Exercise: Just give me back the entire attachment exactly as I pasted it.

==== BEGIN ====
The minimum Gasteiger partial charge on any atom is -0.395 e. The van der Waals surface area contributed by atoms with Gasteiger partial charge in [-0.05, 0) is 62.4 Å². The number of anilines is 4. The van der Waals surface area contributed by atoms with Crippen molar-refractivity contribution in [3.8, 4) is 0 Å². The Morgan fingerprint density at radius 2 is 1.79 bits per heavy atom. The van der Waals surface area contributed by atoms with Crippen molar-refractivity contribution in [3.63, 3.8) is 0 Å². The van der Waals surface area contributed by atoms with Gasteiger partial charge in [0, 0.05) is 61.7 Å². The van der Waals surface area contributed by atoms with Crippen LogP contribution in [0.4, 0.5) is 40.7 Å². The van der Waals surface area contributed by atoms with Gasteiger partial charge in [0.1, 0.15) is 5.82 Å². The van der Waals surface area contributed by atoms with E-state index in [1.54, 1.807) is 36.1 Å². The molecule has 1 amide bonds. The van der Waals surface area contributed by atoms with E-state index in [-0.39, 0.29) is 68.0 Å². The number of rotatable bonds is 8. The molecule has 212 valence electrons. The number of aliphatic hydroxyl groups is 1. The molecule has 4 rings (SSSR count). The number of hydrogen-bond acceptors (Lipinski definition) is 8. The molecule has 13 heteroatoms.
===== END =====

The minimum Gasteiger partial charge on any atom is -0.395 e. The van der Waals surface area contributed by atoms with Gasteiger partial charge in [-0.05, 0) is 62.4 Å². The number of anilines is 4. The van der Waals surface area contributed by atoms with Crippen molar-refractivity contribution in [3.8, 4) is 0 Å². The Morgan fingerprint density at radius 2 is 1.79 bits per heavy atom. The van der Waals surface area contributed by atoms with Crippen molar-refractivity contribution in [3.63, 3.8) is 0 Å². The van der Waals surface area contributed by atoms with Gasteiger partial charge in [0, 0.05) is 61.7 Å². The van der Waals surface area contributed by atoms with Crippen LogP contribution in [0.4, 0.5) is 40.7 Å². The van der Waals surface area contributed by atoms with Gasteiger partial charge in [0.1, 0.15) is 5.82 Å². The van der Waals surface area contributed by atoms with E-state index in [1.54, 1.807) is 36.1 Å². The molecule has 1 amide bonds. The van der Waals surface area contributed by atoms with E-state index in [-0.39, 0.29) is 68.0 Å². The number of rotatable bonds is 8. The molecule has 212 valence electrons. The number of aliphatic hydroxyl groups is 1. The molecule has 4 rings (SSSR count). The number of hydrogen-bond acceptors (Lipinski definition) is 8. The molecule has 13 heteroatoms.